So how to get your cake and eat it too? Create a video that will allow you to have Quality within your budget. This will likely mean you'll have to scale back or be willing to take the video in a different direction than you first envisioned. Always keep in mind that your video is a marketing tool. It’s only purpose is to get people to do business with you. A simple, Quality video will do more for your business than an extravagent bad one.

Once you have rethought your video the question now is “Do I hire professionals or DIY?” Does DIY save you money? If you are already a video rock star then YES! If you are a video garage band, roadie, or a wannabe, first ask yourself “How much is my time worth?” With all the time you spend making your video (and yes, you will spend a lot more time than you expect) what else could you have accomplished for your business? Is that time and money invested worth what will probably be a mediocre result? Consider the difference in cost to produce a Quality video against the cost of lost sales due to a bad video.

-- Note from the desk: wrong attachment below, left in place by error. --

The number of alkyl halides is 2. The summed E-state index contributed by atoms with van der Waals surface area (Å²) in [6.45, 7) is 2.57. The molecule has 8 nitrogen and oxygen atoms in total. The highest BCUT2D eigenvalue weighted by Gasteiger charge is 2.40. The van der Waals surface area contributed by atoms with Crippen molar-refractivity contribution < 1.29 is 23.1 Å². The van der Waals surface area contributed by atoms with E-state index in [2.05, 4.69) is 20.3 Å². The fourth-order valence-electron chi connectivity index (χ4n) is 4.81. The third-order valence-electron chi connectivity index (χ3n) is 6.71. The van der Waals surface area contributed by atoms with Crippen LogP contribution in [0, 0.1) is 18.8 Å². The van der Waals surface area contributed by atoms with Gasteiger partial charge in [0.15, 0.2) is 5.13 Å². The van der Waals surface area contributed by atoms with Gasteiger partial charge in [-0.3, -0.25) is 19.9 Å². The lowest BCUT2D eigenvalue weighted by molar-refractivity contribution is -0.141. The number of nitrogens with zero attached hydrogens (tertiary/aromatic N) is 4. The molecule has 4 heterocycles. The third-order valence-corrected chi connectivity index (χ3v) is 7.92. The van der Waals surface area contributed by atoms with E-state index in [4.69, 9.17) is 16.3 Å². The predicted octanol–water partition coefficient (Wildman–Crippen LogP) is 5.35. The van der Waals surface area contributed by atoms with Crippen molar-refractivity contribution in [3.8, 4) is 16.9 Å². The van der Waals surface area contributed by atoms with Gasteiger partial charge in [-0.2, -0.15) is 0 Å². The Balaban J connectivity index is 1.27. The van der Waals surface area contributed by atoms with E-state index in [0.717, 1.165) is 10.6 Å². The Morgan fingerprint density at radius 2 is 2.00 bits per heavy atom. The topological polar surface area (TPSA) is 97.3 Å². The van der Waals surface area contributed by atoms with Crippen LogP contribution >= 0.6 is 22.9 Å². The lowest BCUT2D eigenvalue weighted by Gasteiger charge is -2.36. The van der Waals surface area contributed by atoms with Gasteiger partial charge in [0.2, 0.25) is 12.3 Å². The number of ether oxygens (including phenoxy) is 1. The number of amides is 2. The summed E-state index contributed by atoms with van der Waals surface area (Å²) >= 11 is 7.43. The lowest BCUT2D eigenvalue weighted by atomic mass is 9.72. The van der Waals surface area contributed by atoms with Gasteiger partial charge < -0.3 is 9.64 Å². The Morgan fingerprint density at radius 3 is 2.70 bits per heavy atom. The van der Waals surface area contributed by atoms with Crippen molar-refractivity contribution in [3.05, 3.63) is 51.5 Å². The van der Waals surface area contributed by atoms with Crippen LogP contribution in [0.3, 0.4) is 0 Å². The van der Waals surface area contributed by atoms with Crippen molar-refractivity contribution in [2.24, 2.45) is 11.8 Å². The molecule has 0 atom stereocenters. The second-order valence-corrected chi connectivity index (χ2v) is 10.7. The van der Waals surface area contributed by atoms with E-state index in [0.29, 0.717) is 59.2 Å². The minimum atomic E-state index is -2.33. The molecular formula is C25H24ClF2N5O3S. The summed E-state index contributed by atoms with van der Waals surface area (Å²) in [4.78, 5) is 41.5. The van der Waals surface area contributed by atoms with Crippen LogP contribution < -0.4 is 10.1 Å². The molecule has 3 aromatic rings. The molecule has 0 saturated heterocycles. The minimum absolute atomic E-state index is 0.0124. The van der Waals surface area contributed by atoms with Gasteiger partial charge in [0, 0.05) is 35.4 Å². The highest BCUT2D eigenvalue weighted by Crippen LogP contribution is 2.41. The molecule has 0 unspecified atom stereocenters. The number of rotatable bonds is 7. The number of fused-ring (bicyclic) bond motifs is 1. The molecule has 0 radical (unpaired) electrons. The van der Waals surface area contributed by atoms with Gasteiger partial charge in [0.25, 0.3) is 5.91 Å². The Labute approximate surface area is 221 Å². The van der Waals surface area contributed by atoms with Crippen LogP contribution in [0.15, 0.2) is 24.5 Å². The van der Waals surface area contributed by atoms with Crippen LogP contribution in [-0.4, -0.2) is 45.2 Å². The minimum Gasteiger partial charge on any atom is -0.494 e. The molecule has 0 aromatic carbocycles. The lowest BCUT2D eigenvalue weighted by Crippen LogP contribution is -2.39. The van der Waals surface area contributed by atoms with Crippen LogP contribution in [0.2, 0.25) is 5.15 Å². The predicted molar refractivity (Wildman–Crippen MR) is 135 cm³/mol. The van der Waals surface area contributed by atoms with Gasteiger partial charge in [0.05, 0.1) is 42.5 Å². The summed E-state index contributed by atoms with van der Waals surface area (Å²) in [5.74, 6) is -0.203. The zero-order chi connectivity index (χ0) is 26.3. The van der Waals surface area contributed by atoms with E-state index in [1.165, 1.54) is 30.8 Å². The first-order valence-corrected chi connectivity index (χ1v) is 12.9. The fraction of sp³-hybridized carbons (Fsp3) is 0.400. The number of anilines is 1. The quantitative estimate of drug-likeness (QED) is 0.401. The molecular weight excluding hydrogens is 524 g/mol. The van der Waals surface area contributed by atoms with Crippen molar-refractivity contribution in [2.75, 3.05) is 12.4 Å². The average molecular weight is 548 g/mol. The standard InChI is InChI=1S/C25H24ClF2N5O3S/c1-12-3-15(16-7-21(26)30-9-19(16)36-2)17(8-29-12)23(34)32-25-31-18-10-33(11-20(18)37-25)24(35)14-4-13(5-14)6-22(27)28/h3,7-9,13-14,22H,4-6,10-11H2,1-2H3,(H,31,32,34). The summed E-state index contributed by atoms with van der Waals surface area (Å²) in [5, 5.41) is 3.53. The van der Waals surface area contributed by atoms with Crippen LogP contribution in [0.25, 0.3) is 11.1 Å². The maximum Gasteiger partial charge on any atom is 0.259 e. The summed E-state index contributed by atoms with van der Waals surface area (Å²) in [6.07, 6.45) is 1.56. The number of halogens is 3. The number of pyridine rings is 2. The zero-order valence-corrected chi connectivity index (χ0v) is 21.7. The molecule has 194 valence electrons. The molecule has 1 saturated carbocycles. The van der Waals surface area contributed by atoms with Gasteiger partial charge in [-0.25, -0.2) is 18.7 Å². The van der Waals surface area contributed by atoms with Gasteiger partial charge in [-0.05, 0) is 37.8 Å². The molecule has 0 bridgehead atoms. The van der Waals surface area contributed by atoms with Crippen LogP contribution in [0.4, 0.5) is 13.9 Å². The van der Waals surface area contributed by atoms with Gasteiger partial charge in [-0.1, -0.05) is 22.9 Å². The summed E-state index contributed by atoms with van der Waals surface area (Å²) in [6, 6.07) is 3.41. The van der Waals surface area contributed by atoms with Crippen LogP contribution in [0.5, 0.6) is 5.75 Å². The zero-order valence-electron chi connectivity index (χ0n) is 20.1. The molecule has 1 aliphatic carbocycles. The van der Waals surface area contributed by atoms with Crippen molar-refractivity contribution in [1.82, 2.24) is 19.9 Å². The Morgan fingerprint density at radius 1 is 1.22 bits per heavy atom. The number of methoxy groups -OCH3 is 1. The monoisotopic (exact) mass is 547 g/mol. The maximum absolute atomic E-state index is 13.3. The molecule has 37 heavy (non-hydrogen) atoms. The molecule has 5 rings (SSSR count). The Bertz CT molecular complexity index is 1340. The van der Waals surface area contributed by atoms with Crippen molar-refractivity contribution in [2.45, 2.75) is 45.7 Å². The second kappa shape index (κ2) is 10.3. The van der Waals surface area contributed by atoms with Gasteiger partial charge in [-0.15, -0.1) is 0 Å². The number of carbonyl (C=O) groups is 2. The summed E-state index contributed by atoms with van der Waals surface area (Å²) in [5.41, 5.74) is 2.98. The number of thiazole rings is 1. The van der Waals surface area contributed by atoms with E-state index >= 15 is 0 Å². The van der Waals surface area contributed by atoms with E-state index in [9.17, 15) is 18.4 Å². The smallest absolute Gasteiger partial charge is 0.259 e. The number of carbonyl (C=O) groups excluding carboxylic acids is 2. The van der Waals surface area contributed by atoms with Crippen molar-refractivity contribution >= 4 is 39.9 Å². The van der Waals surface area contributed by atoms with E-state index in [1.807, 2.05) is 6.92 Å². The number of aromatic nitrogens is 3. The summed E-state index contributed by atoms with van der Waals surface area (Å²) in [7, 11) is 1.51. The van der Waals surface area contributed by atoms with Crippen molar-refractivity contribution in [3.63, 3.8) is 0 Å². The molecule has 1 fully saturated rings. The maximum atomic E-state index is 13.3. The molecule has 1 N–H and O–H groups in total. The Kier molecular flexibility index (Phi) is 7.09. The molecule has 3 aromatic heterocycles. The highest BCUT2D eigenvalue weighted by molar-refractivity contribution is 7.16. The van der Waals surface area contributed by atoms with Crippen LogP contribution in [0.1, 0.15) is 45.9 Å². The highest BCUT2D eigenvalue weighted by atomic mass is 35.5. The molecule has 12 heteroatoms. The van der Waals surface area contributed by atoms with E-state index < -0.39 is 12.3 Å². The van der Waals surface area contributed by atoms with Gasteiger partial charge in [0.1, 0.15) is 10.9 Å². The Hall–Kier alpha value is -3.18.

And speaking of costs, the good news is it can be spread across multiple marketing avenues. The main cost is in the original production. Creating different formats of the final master is peanuts. So go ahead and put it on your website, all your favorite social media and video sites, show it at your trade show, make a DVD. Heck, make a Blu-ray! Use analytics to track how people view it to further refine your marketing.

You created this marketing tool, now it's time it paid you back.

Monday, January 3, 2011

Stop! Your Web Video is Destroying Your Business! Quality Web Video Part 1

It's official. A vast convergence of occupations has taken place and now every marketer, web designer, advertiser, business professional, and home entrepreneur has fused into a Social Media and Web Video expert. I can't check an email or surf the net without being bombarded by some Social Media marketing type promoting the necessity of web video.